HOLIDAYS abroad will get the go ahead this summer via a traffic light system, announced today by the Prime Minister.
The three-tiered system would see passengers flying to certain countries exempt from pre-departure tests and a mandatory quarantine when they return.
Read on to find out more about the traffic light system and what it would mean for your holidays
How will countries be ranked red, amber or green?
Travel destinations will be ranked green, amber or red according to a combination of factors, including vaccination rates, Covid variants and number of cases.
The government said the new system “will help ensure the UK’s vaccine progress isn’t jeopardised and provide clear guidance for travellers”.
What will travellers have to do when arriving in UK from green, amber and yellow countries?
The guidelines haven’t been released yet, but it is likely to look something like this:
Travellers returning from medium risk “amber” countries will have to take a pre-departure test, then self isolate at home for ten days.
They will also have to take a PCR test on day 2 and day 8 of quarantine, but could also take a private test on day 5 in order to leave self-isolation.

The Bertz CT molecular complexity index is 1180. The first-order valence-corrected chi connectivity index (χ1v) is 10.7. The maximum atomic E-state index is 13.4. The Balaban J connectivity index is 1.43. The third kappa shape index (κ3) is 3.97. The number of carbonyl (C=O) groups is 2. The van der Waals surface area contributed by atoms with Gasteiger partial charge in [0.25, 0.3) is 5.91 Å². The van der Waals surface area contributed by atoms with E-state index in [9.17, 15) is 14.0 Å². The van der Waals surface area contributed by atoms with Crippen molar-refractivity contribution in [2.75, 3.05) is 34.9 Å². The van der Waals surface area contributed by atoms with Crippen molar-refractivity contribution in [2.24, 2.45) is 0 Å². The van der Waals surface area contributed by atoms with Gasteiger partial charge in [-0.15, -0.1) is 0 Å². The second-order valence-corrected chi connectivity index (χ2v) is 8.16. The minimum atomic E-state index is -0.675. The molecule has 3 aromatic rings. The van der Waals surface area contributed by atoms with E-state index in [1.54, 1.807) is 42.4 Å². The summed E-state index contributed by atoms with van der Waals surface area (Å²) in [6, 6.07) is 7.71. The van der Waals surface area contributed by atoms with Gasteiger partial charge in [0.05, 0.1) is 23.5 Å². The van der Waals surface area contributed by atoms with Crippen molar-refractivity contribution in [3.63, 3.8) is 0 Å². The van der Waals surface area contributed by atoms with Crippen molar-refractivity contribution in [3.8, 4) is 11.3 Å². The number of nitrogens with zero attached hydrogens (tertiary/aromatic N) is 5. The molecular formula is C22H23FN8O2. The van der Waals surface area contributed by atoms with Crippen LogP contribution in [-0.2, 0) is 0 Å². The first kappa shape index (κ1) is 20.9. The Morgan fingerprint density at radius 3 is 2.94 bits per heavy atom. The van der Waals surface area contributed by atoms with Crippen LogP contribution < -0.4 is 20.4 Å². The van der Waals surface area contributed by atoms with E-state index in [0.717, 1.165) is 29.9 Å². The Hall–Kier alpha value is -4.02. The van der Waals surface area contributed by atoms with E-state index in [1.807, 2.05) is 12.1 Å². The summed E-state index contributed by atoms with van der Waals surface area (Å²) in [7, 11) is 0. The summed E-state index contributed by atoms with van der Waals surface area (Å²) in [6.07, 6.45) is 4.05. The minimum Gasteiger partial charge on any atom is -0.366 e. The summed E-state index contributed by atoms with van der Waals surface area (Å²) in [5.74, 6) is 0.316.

But vaccinated travellers who head to amber countries, likely to be holiday destinations like Spain and Greece, may be able to skip quarantine.
They will then have to pay for two further Covid tests on day 2 and day 8 of isolation.
Which holiday destination countries are red, amber and green?
The government has urged people not to book summer holidays, saying it is “too early to predict” which would be the green-lighted countries.
But sluggish jab rates and Covid variants have made it unlikely that many Brit-favourite European holiday destinations like Spain and France will be on the green list.
We are aware of the countries currently on the high risk “red’ list though – find out more here.
When will we be able to travel abroad again?
Travel was meant to be restored “not before” May 17. But there is growing concern in Whitehall that this is too soon amid a third virus wave globally.
Mr Johnson is also under pressure from devolved leaders to delay reopening Britain’s borders.
Wales First Minister Mark Drakeford said May 17 was over-optimistic and did not reflect the risk of re-importing the virus and new variants from other parts of the world.